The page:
In searching for his absentee father, a biracial boy gets closer to his Puerto Rican roots.
Though Marcus Vega was born in Puerto Rico, the 14-year-old hasn’t been back since he was 2. Marcus lives outside of Philadelphia with his mom, a white woman, and his little brother, Charlie, who has Down syndrome. Marcus towers over the other kids, and he uses his size to his advantage, walking kids to and from school and stashing their phones in his locker (out of the principal’s reach) for cash. After a school bully calls Charlie “the one word that sends [him] into a blind rage,” Marcus punches him in the mouth and is suspended. Marcus’ mom decides that the three of them should go on a trip to regroup, which is how they find themselves in Puerto Rico looking for the dad Marcus hasn’t seen in 10 years, a search that takes them and readers all over the island. Immigrant and first-generation readers will relate to Marcus’ feelings of not belonging in Puerto Rico. Marcus’ eagerness to reconnect with the father who abandoned him is believably naïve and allows him to overlook his relatives’ criticisms of his dad, but both they and Cartaya allow him the space to come to his own conclusions. Marcus' Puerto Rican relatives are lively and loving; their English conversations with Marcus include non-italicized Spanish words and phrases that provide cultural texture.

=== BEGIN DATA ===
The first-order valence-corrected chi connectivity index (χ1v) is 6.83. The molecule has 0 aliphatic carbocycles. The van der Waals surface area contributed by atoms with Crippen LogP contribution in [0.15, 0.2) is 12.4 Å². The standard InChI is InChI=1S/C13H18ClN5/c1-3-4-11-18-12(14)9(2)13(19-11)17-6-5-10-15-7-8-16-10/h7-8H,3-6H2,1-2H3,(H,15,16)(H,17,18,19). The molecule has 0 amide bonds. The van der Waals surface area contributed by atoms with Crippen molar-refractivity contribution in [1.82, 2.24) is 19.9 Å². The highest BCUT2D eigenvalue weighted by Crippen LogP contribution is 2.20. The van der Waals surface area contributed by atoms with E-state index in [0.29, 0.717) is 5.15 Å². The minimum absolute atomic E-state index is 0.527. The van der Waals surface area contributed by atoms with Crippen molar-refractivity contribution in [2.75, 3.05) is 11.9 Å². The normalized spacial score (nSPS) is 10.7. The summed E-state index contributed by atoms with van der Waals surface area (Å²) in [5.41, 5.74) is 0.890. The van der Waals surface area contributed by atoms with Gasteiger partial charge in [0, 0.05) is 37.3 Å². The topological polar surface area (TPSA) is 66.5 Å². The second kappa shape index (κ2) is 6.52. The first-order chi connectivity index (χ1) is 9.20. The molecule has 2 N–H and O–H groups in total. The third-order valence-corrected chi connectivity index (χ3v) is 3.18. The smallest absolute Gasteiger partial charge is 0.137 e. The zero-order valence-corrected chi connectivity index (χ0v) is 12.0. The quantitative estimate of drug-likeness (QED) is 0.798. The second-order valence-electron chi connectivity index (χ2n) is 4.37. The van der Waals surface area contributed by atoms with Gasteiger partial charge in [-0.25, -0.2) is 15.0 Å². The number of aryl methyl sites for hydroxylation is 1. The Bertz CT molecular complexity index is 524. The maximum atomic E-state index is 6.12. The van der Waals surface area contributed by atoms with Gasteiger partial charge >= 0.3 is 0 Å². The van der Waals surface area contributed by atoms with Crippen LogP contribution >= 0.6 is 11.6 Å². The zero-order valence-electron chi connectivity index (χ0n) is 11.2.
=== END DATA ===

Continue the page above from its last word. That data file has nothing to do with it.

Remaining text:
A compelling read about the meaning of family, identity, and culture, set in pre–Hurricane Maria Puerto Rico. (Historical fiction. 10-14)